The invasive tropical tanner grass decreases diversity of the native aquatic macrophyte community at two scales in a subtropical tidal river


Acta Bot. Bras.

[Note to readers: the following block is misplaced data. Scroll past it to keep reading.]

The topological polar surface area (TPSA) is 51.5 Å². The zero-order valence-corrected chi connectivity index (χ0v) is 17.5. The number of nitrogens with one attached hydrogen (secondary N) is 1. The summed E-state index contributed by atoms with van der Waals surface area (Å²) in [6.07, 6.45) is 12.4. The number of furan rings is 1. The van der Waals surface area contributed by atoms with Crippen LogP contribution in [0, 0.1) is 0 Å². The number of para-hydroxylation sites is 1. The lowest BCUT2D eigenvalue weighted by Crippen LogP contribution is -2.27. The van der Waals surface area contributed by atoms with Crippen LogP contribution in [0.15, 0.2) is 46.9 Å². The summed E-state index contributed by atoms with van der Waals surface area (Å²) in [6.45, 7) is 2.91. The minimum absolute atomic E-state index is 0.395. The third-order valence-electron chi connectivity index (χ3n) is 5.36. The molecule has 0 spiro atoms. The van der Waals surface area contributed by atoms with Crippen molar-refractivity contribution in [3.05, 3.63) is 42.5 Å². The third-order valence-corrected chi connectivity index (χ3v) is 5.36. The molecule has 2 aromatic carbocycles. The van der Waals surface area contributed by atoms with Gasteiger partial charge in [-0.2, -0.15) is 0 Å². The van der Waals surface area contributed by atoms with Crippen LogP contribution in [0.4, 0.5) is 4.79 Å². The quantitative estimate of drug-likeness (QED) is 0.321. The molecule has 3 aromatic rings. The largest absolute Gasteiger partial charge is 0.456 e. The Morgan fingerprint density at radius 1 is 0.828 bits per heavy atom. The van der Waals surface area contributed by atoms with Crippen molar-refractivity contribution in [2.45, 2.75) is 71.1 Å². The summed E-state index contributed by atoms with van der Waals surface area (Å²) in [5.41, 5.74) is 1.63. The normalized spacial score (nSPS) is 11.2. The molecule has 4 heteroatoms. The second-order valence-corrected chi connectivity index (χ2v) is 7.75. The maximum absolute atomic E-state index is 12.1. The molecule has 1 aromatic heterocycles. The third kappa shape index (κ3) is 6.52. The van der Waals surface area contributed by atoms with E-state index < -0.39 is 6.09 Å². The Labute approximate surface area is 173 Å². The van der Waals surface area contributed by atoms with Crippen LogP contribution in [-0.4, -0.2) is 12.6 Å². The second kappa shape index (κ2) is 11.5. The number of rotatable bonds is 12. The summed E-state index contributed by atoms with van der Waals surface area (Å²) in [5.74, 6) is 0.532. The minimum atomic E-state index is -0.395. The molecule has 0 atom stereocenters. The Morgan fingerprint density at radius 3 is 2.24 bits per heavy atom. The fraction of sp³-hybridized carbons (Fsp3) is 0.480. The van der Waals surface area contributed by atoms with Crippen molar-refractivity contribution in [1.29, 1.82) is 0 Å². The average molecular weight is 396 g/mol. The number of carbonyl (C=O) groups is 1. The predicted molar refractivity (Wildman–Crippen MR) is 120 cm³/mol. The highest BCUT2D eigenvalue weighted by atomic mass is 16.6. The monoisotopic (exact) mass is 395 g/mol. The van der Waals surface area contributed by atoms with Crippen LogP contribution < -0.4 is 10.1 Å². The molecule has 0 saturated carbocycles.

ABSTRACT The tropical tanner grass, Urochloa arrecta, is one of the worst aquatic plant invaders in Brazilian freshwater ecosystems. This study aimed to compare beds of macrophytes dominated and without U. arrecta in the Guaraguaçu River, a subtropical tidal river in South Brazil, to analyze effects that this invasive grass has on the biodiversity of native macrophytes at two spatial scales. We compared macrophyte beds dominated by tanner grass to macrophyte beds without, considering species richness, composition, and beta diversity at two scales of variation: among-beds and within-beds. We expected that beds dominated by tanner grass would have lower biodiversity, thus promoting macrophyte biotic homogenization. Our results confirmed our hypotheses, highlighting the lower species richness in beds dominated by tanner grass. Species composition differed among beds. In general, nestedness among beds dominated by U. arrecta was more related to variation in species composition. Beds dominated by tanner grass had lower turnover and higher nestedness within beds. This study indicates a prominent sign of biotic homogenization promoted by U. arrecta, and highlights the degree of biotic homogenization among and within beds.

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